I can't say Belgian ales suck, except to me. But I think they suck. And I don't understand why there is so much love for them. I have tried them over and over again, and it's like the definition of insanity: doing the same thing over and over again and expecting different results. Definitely, Chimay tastes different from Duvel, and Duvel tastes different from Ommegang. Doesn't mean I like them.

And yet, here are at least two beers (and add to this list the Trip IV from Mulleady's) with distinctly Belgian ale flavors without the Belgian sourness. I know that Guinness tastes different in the US than it does in Ireland. I know that kegged Arrogant Bastard has a vastly better flavor than bottled Arrogant Bastard. But how is it that Belgian ales deteriorate this much?

Monday, January 11, 2010

Finland in Ireland

Had dinner at Mulleady's Pub in Magnolia (a nice neighborhood in Seattle). The wife had a BLT (on toasted potato bread) - absolutely yummy. Very decent Caesar side salad as well, plenty of depth, not too many croutons, a slab of fried Parmesan on top. I had the fish'n'chips, which were good, but not amazing or anything. Good flavored fish, battered well (with a batter that stayed relatively crispy even after I'd doused it in vinegar), the chips well-cooked, not particularly greasy or floppy (though not a single oil-bomb in the bunch - I kind of missed that).

I started with the Wildcat IPA from Snoqualmie Falls brewery - a very good, local IPA, and in a very generous pint glass (one of those 20 oz pints). Then came the revelation...

I saw it on the menu, a collaboration between Seattle's Elysian Brewery and the New Belgium Brewery of Denver, CO, called Trip IV (this was their fourth collaboration). This is a brew combining the malts of rye, wheat and oats, flavored with juniper berries and citrus peel. Essentially a lot of different things together that I would normally abhor by themselves. I don't like fruit flavored beers - the interaction of hops and malts often creates such flavors without help (don't most highly-hopped IPAs smell a little like grapefruit?). Juniper berries - the flavor of gin, which is one of the few hard liquors that (to me) tastes worse with each passing sip. I'm not a big fan of wheat beers - personally, I think they're for sissies. Rye ales and oatmeal stouts are a different matter, love 'em both if done right.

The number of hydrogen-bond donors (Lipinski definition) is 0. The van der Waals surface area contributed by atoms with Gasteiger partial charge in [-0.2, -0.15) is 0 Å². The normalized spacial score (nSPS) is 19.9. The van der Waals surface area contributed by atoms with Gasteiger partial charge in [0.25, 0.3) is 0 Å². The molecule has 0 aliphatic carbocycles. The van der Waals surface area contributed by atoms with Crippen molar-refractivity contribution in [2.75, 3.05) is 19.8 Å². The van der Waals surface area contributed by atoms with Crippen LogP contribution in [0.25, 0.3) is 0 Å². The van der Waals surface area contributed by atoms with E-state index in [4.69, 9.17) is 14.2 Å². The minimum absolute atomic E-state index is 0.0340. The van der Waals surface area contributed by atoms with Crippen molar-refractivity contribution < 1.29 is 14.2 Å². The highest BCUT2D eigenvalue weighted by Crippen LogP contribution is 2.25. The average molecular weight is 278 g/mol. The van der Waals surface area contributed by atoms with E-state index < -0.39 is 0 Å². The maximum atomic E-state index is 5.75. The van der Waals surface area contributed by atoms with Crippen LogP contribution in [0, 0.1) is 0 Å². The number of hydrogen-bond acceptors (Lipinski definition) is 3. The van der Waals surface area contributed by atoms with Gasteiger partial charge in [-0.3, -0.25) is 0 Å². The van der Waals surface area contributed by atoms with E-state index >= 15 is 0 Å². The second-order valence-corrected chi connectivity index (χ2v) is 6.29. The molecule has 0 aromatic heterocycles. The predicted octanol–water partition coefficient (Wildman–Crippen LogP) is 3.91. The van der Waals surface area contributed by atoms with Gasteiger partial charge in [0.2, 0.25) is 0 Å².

Round Belgian ale glass. This does not bode well.

First sniff, the scent of...... vanilla? Oak aging? First sip. Completely confounded. What the hell am I drinking? It's beer alright, but it tastes like nothing I've ever had before. Sweeter than I normally like, but I like this a lot. I give it over to my wife to try, and she takes a sip or two, then keep swiping it from me the rest of the meal (to be fair, we were both almost done, when I got this). Normally, her idea of good beer is Apricot ale (see above comments). If she smells alcohol, she won't like it. She really liked this, and I think would order one for herself (an unheard of event).

Modeled after a Finnish Sahti beer, this was one of the most amazing beer experiences of my life. It has bitter, sweet, flowery, and fruity all over the place, and it's balanced so well that nothing overpowers, but at the same time the flavor and nose invade your mind as if they were designed to brainwash you. Must go back for more. Must go back for more. Must go back for more.


Had it again, and the flavors got me again. Someone else had to tell me what I was tasting: peaches. I hate peaches. Still love this beer.